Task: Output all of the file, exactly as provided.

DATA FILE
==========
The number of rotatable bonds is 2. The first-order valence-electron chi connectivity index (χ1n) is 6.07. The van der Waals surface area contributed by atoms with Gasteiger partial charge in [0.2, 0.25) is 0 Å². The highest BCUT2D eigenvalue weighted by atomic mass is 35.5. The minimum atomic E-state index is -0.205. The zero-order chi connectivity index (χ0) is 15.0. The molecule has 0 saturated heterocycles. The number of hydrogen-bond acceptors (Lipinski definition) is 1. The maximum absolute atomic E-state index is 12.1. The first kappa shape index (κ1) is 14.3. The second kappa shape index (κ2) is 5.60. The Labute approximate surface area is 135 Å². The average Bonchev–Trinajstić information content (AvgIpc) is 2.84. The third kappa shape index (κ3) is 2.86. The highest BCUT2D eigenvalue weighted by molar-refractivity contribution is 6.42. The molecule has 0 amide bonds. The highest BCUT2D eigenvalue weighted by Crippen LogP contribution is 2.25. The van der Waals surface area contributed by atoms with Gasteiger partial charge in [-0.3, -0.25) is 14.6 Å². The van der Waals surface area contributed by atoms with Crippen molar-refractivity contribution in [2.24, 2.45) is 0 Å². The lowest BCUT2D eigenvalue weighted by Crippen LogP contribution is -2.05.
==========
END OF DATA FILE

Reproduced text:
The number of rotatable bonds is 2. The first-order valence-electron chi connectivity index (χ1n) is 6.07. The van der Waals surface area contributed by atoms with Gasteiger partial charge in [0.2, 0.25) is 0 Å². The highest BCUT2D eigenvalue weighted by atomic mass is 35.5. The minimum atomic E-state index is -0.205. The zero-order chi connectivity index (χ0) is 15.0. The molecule has 0 saturated heterocycles. The number of hydrogen-bond acceptors (Lipinski definition) is 1. The maximum absolute atomic E-state index is 12.1. The first kappa shape index (κ1) is 14.3. The second kappa shape index (κ2) is 5.60. The Labute approximate surface area is 135 Å². The average Bonchev–Trinajstić information content (AvgIpc) is 2.84. The third kappa shape index (κ3) is 2.86. The highest BCUT2D eigenvalue weighted by molar-refractivity contribution is 6.42. The molecule has 0 amide bonds. The highest BCUT2D eigenvalue weighted by Crippen LogP contribution is 2.25. The van der Waals surface area contributed by atoms with Gasteiger partial charge in [-0.3, -0.25) is 14.6 Å². The van der Waals surface area contributed by atoms with Crippen molar-refractivity contribution in [2.24, 2.45) is 0 Å². The lowest BCUT2D eigenvalue weighted by Crippen LogP contribution is -2.05.